The Belfast Film Festival began in 1995 as part of Féile An Phobail and has developed hand in hand with the evolving culture of film patronage and filmmaking in the city.
The 2018 will see the eighteenth programme roll out across the city. The Festival’s activities are entertaining and provocative, and in many instances provide an important platform for debate across the religious, social and cultural divides in Northern Ireland.
The presentation of site specific events and innovative ways to screen film is one of the festival’s specialities; films have been screened in used (Jaws) and disused swimming pools; on a boat in the River Lagan, (Piranha); with live piano accompaniment in St Anne’s Cathedral, (The Hunchback of Notre Dame, 1939); collaborating with local talent such as Duke Special and David Holmes on audio visual performances; and profiling unique architectural sites such as a screening of an episode of the TV series The Prisoner in Church of Christ Scientist, Belfast.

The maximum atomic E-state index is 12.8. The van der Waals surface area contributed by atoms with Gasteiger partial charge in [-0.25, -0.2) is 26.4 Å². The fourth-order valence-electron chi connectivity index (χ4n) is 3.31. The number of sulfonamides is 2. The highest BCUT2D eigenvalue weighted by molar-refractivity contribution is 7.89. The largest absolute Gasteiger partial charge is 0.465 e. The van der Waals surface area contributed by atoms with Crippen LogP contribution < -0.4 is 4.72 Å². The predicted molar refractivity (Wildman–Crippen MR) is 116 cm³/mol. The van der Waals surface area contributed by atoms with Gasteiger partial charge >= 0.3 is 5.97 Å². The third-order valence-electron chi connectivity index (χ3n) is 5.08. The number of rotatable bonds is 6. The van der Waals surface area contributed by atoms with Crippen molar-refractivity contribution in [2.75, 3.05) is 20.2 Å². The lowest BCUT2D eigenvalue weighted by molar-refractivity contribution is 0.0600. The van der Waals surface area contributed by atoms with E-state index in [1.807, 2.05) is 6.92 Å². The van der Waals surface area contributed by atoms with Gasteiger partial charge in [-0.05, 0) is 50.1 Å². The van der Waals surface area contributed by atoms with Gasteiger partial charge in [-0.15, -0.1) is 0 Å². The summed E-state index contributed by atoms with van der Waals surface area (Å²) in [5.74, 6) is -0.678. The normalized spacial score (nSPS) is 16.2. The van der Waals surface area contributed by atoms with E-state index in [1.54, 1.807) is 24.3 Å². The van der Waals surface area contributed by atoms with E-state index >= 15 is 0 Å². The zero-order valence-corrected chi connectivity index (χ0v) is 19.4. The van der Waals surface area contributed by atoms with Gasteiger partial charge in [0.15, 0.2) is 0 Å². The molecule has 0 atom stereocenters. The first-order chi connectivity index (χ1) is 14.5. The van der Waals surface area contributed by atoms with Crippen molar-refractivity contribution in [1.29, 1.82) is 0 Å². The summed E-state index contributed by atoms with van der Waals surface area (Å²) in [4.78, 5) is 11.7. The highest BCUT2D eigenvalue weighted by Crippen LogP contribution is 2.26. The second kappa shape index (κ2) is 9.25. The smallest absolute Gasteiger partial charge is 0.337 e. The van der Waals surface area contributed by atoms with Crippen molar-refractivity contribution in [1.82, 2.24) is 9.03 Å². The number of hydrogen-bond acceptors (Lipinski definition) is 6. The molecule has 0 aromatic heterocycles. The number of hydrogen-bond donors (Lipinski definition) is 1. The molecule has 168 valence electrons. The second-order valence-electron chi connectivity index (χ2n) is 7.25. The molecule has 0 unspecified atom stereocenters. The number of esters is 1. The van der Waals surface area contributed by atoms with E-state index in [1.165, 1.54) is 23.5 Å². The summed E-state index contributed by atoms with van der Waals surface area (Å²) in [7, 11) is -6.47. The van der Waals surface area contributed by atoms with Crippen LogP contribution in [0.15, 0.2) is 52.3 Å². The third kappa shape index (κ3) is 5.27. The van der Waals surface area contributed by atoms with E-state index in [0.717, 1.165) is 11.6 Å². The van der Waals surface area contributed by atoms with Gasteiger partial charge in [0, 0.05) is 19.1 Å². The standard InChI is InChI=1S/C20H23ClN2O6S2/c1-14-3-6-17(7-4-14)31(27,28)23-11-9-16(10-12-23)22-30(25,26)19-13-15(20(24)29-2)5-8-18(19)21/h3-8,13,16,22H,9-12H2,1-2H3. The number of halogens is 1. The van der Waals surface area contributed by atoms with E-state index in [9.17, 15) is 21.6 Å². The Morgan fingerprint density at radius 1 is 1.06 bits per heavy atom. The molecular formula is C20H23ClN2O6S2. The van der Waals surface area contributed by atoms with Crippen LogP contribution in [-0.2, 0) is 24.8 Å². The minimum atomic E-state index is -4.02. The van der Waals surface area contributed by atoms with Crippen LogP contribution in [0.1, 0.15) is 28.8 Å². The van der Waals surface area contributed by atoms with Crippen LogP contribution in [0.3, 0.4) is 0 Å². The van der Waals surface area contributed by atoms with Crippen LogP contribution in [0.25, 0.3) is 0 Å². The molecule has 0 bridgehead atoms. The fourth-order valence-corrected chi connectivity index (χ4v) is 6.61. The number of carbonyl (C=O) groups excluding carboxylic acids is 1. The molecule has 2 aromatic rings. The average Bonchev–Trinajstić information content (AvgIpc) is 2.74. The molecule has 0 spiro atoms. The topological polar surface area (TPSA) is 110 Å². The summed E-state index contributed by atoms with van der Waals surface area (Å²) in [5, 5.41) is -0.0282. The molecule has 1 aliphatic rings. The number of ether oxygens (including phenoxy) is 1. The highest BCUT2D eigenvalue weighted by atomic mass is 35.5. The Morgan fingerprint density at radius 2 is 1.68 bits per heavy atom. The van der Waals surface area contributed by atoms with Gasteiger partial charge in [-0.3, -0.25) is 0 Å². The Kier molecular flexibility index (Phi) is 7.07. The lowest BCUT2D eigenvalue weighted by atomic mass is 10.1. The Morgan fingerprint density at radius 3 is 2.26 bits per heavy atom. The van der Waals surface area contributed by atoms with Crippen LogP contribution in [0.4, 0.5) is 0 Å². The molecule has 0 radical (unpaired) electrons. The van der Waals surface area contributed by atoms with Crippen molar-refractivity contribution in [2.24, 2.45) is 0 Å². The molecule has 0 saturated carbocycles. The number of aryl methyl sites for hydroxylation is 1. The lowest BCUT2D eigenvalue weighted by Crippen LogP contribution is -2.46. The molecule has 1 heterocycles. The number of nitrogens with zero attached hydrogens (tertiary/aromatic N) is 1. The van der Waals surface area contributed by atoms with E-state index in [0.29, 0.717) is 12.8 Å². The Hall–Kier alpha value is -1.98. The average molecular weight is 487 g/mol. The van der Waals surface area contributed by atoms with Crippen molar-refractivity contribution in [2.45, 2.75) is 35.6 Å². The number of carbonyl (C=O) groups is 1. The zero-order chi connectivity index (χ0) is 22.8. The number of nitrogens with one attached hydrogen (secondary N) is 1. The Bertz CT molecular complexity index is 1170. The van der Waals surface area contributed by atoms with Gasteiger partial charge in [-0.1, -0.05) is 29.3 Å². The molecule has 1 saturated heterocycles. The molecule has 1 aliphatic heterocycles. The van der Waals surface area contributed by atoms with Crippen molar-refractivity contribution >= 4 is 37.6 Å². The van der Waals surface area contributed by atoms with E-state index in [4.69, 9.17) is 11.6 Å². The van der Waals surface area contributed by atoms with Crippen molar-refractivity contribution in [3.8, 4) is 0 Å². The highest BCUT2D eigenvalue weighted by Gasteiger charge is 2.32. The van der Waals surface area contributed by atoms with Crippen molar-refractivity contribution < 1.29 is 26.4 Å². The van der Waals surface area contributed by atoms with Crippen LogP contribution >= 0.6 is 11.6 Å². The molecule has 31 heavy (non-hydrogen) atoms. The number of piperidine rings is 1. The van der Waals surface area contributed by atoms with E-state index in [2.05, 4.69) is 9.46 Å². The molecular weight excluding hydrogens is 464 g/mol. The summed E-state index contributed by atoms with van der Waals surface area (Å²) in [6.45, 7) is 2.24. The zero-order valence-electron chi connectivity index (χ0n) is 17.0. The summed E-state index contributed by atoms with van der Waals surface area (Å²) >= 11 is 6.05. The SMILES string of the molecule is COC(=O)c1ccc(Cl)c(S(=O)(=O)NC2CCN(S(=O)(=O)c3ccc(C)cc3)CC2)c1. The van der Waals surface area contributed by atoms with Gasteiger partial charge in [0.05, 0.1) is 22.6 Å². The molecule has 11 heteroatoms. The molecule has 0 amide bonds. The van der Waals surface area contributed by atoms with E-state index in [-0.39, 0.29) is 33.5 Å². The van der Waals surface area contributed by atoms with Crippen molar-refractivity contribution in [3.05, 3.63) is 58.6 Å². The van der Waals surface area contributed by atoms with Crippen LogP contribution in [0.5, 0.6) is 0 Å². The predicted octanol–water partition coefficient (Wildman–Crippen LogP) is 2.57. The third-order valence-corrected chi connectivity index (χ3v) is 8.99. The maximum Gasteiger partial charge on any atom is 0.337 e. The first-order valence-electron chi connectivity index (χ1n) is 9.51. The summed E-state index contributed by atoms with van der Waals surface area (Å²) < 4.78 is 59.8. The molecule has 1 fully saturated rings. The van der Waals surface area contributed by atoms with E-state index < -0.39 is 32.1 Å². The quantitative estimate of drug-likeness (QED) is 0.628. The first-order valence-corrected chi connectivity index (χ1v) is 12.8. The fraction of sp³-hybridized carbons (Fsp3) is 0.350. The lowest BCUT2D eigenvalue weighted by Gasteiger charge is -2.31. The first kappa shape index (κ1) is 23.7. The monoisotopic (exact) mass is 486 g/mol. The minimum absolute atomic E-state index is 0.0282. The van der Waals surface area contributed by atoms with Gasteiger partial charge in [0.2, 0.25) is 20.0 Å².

The Festival promotes film education and practical filmmaking skills and has attracted film industry guests such as John Cusack, Michael Moore, Julie Christie, Terence Davies, Seamus Mc Garvey, Brendan Gunn and John Lynch. The Festival showcases local talent alongside the best in new International cinema. Belfast Film Festival initiated a documentary film competition named in honour of Albert and David Maysles, The Maysles Brothers Award in 2006 to celebrate the best work in the medium.